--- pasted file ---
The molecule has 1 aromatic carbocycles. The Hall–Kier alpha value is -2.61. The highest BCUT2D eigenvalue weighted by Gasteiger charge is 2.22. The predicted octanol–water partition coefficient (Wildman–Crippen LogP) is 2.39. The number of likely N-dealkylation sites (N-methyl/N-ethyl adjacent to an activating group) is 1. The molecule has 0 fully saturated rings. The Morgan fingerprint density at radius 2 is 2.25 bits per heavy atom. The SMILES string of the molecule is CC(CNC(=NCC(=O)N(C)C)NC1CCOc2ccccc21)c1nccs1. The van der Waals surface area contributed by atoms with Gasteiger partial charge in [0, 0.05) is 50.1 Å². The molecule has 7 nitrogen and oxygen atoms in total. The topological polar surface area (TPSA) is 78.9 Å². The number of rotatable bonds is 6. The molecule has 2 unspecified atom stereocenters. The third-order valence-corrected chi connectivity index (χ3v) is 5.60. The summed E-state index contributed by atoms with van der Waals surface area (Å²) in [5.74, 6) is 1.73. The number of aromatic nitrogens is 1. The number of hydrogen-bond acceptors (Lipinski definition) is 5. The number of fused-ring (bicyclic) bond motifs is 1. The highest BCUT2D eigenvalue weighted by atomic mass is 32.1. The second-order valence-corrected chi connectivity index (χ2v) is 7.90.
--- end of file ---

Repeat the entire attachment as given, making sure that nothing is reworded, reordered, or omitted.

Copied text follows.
The molecule has 1 aromatic carbocycles. The Hall–Kier alpha value is -2.61. The highest BCUT2D eigenvalue weighted by Gasteiger charge is 2.22. The predicted octanol–water partition coefficient (Wildman–Crippen LogP) is 2.39. The number of likely N-dealkylation sites (N-methyl/N-ethyl adjacent to an activating group) is 1. The molecule has 0 fully saturated rings. The Morgan fingerprint density at radius 2 is 2.25 bits per heavy atom. The SMILES string of the molecule is CC(CNC(=NCC(=O)N(C)C)NC1CCOc2ccccc21)c1nccs1. The van der Waals surface area contributed by atoms with Gasteiger partial charge in [0, 0.05) is 50.1 Å². The molecule has 7 nitrogen and oxygen atoms in total. The topological polar surface area (TPSA) is 78.9 Å². The number of rotatable bonds is 6. The molecule has 2 unspecified atom stereocenters. The third-order valence-corrected chi connectivity index (χ3v) is 5.60. The summed E-state index contributed by atoms with van der Waals surface area (Å²) in [5.74, 6) is 1.73. The number of aromatic nitrogens is 1. The number of hydrogen-bond acceptors (Lipinski definition) is 5. The number of fused-ring (bicyclic) bond motifs is 1. The highest BCUT2D eigenvalue weighted by atomic mass is 32.1. The second-order valence-corrected chi connectivity index (χ2v) is 7.90.